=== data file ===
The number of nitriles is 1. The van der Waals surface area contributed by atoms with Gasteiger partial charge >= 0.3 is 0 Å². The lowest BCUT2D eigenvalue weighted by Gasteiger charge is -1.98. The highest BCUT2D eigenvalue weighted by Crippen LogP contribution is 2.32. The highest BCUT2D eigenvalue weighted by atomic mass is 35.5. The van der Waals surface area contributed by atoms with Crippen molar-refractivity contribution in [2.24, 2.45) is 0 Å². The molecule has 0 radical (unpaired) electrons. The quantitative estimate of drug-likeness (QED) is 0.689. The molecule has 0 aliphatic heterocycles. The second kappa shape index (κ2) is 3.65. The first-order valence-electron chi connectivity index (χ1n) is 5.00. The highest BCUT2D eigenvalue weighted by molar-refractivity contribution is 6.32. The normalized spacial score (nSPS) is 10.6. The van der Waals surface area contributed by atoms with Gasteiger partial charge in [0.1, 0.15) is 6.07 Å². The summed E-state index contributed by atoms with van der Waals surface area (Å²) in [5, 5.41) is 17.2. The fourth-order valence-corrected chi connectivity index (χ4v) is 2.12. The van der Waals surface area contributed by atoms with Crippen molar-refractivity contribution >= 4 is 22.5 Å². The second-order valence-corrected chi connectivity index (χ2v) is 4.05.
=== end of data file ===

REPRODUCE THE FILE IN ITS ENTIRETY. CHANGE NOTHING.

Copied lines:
The number of nitriles is 1. The van der Waals surface area contributed by atoms with Gasteiger partial charge >= 0.3 is 0 Å². The lowest BCUT2D eigenvalue weighted by Gasteiger charge is -1.98. The highest BCUT2D eigenvalue weighted by Crippen LogP contribution is 2.32. The highest BCUT2D eigenvalue weighted by atomic mass is 35.5. The van der Waals surface area contributed by atoms with Crippen molar-refractivity contribution in [2.24, 2.45) is 0 Å². The molecule has 0 radical (unpaired) electrons. The quantitative estimate of drug-likeness (QED) is 0.689. The molecule has 0 aliphatic heterocycles. The second kappa shape index (κ2) is 3.65. The first-order valence-electron chi connectivity index (χ1n) is 5.00. The highest BCUT2D eigenvalue weighted by molar-refractivity contribution is 6.32. The normalized spacial score (nSPS) is 10.6. The van der Waals surface area contributed by atoms with Gasteiger partial charge in [0.1, 0.15) is 6.07 Å². The summed E-state index contributed by atoms with van der Waals surface area (Å²) in [5, 5.41) is 17.2. The fourth-order valence-corrected chi connectivity index (χ4v) is 2.12. The van der Waals surface area contributed by atoms with Crippen molar-refractivity contribution >= 4 is 22.5 Å². The second-order valence-corrected chi connectivity index (χ2v) is 4.05.